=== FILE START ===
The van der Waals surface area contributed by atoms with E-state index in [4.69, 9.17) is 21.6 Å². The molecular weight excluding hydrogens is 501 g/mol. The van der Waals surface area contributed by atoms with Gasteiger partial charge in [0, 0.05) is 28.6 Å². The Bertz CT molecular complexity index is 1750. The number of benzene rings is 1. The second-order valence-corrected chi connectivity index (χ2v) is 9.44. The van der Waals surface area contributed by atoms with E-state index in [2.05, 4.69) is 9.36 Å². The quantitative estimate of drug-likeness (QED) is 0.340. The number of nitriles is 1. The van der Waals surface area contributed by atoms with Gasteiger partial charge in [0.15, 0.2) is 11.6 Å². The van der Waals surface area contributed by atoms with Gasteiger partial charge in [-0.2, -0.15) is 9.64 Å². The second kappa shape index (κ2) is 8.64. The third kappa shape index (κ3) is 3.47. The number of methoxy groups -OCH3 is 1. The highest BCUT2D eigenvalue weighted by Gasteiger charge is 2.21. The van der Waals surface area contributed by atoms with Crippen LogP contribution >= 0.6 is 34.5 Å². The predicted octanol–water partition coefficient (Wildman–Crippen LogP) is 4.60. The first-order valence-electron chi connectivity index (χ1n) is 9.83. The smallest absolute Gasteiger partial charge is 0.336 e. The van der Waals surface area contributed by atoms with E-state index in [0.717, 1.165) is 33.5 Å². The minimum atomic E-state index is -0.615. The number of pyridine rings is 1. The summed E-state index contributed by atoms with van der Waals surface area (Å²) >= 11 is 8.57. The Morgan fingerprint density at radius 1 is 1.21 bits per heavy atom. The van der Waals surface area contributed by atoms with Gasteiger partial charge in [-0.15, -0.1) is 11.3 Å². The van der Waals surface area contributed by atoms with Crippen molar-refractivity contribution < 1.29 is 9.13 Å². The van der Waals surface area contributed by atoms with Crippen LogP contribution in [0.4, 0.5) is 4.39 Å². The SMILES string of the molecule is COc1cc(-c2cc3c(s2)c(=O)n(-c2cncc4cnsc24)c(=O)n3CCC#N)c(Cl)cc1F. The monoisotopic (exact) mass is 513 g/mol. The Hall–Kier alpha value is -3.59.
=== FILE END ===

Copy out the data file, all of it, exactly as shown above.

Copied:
The van der Waals surface area contributed by atoms with E-state index in [4.69, 9.17) is 21.6 Å². The molecular weight excluding hydrogens is 501 g/mol. The van der Waals surface area contributed by atoms with Gasteiger partial charge in [0, 0.05) is 28.6 Å². The Bertz CT molecular complexity index is 1750. The number of benzene rings is 1. The second-order valence-corrected chi connectivity index (χ2v) is 9.44. The van der Waals surface area contributed by atoms with E-state index in [2.05, 4.69) is 9.36 Å². The quantitative estimate of drug-likeness (QED) is 0.340. The number of nitriles is 1. The van der Waals surface area contributed by atoms with Gasteiger partial charge in [0.15, 0.2) is 11.6 Å². The van der Waals surface area contributed by atoms with Gasteiger partial charge in [-0.2, -0.15) is 9.64 Å². The second kappa shape index (κ2) is 8.64. The third kappa shape index (κ3) is 3.47. The number of methoxy groups -OCH3 is 1. The highest BCUT2D eigenvalue weighted by Gasteiger charge is 2.21. The van der Waals surface area contributed by atoms with Crippen LogP contribution >= 0.6 is 34.5 Å². The predicted octanol–water partition coefficient (Wildman–Crippen LogP) is 4.60. The first-order valence-electron chi connectivity index (χ1n) is 9.83. The smallest absolute Gasteiger partial charge is 0.336 e. The van der Waals surface area contributed by atoms with E-state index in [0.717, 1.165) is 33.5 Å². The minimum atomic E-state index is -0.615. The number of pyridine rings is 1. The summed E-state index contributed by atoms with van der Waals surface area (Å²) >= 11 is 8.57. The Morgan fingerprint density at radius 1 is 1.21 bits per heavy atom. The van der Waals surface area contributed by atoms with Gasteiger partial charge in [-0.15, -0.1) is 11.3 Å². The van der Waals surface area contributed by atoms with Crippen molar-refractivity contribution < 1.29 is 9.13 Å². The van der Waals surface area contributed by atoms with Crippen LogP contribution in [0.4, 0.5) is 4.39 Å². The SMILES string of the molecule is COc1cc(-c2cc3c(s2)c(=O)n(-c2cncc4cnsc24)c(=O)n3CCC#N)c(Cl)cc1F. The monoisotopic (exact) mass is 513 g/mol. The Hall–Kier alpha value is -3.59.